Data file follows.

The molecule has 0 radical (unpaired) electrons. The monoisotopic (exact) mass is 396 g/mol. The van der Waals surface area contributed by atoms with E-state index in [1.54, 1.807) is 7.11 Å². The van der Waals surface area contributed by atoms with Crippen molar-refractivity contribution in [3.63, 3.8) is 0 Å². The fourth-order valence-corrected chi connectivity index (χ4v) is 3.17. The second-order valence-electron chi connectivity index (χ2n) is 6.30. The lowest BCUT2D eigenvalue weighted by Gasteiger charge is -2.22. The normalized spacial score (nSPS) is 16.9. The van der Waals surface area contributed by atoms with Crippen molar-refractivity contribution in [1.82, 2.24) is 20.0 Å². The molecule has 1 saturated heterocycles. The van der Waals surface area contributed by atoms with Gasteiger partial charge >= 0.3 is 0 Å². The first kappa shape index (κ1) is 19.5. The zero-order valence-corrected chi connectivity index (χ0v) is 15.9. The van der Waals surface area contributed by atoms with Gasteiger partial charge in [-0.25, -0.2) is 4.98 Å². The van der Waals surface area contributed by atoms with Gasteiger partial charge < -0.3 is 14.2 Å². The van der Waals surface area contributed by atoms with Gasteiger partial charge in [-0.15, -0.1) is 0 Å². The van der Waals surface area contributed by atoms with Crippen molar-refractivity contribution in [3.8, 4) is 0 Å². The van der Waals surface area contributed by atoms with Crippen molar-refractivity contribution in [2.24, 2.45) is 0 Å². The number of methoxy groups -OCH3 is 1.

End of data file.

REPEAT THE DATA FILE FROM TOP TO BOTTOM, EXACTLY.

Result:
The molecule has 0 radical (unpaired) electrons. The monoisotopic (exact) mass is 396 g/mol. The van der Waals surface area contributed by atoms with E-state index in [1.54, 1.807) is 7.11 Å². The van der Waals surface area contributed by atoms with Crippen molar-refractivity contribution in [3.63, 3.8) is 0 Å². The fourth-order valence-corrected chi connectivity index (χ4v) is 3.17. The second-order valence-electron chi connectivity index (χ2n) is 6.30. The lowest BCUT2D eigenvalue weighted by Gasteiger charge is -2.22. The normalized spacial score (nSPS) is 16.9. The van der Waals surface area contributed by atoms with Crippen molar-refractivity contribution in [1.82, 2.24) is 20.0 Å². The molecule has 1 saturated heterocycles. The van der Waals surface area contributed by atoms with Gasteiger partial charge >= 0.3 is 0 Å². The first kappa shape index (κ1) is 19.5. The zero-order valence-corrected chi connectivity index (χ0v) is 15.9. The van der Waals surface area contributed by atoms with Gasteiger partial charge in [-0.25, -0.2) is 4.98 Å². The van der Waals surface area contributed by atoms with Gasteiger partial charge < -0.3 is 14.2 Å². The van der Waals surface area contributed by atoms with Gasteiger partial charge in [-0.15, -0.1) is 0 Å². The van der Waals surface area contributed by atoms with Crippen molar-refractivity contribution in [3.8, 4) is 0 Å². The van der Waals surface area contributed by atoms with Crippen molar-refractivity contribution in [2.24, 2.45) is 0 Å². The number of methoxy groups -OCH3 is 1.